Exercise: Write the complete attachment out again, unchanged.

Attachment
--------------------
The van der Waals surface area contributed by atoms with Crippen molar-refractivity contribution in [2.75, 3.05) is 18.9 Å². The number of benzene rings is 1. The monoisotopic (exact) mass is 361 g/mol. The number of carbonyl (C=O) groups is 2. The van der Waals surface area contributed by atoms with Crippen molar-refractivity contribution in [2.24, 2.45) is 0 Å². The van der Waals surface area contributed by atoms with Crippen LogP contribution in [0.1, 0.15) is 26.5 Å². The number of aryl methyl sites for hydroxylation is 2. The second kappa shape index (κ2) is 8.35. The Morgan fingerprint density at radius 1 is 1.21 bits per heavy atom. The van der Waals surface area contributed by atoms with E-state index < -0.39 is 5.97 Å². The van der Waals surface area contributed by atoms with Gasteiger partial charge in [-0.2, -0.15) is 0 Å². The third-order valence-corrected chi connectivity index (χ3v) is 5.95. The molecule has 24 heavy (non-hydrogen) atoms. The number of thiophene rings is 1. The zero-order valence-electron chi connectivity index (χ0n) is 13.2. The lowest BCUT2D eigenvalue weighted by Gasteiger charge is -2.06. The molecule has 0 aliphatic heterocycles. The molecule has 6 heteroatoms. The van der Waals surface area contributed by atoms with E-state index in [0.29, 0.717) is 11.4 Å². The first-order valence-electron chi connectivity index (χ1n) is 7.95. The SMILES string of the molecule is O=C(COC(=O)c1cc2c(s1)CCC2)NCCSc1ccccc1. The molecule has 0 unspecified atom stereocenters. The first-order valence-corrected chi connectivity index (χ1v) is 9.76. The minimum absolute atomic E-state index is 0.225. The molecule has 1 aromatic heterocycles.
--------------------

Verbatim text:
The van der Waals surface area contributed by atoms with Crippen molar-refractivity contribution in [2.75, 3.05) is 18.9 Å². The number of benzene rings is 1. The monoisotopic (exact) mass is 361 g/mol. The number of carbonyl (C=O) groups is 2. The van der Waals surface area contributed by atoms with Crippen molar-refractivity contribution in [2.24, 2.45) is 0 Å². The van der Waals surface area contributed by atoms with Crippen LogP contribution in [0.1, 0.15) is 26.5 Å². The number of aryl methyl sites for hydroxylation is 2. The second kappa shape index (κ2) is 8.35. The Morgan fingerprint density at radius 1 is 1.21 bits per heavy atom. The van der Waals surface area contributed by atoms with E-state index < -0.39 is 5.97 Å². The van der Waals surface area contributed by atoms with Gasteiger partial charge in [-0.2, -0.15) is 0 Å². The third-order valence-corrected chi connectivity index (χ3v) is 5.95. The molecule has 24 heavy (non-hydrogen) atoms. The number of thiophene rings is 1. The zero-order valence-electron chi connectivity index (χ0n) is 13.2. The lowest BCUT2D eigenvalue weighted by Gasteiger charge is -2.06. The molecule has 0 aliphatic heterocycles. The molecule has 6 heteroatoms. The van der Waals surface area contributed by atoms with E-state index in [0.29, 0.717) is 11.4 Å². The first-order valence-electron chi connectivity index (χ1n) is 7.95. The SMILES string of the molecule is O=C(COC(=O)c1cc2c(s1)CCC2)NCCSc1ccccc1. The molecule has 0 unspecified atom stereocenters. The first-order valence-corrected chi connectivity index (χ1v) is 9.76. The minimum absolute atomic E-state index is 0.225. The molecule has 1 aromatic heterocycles.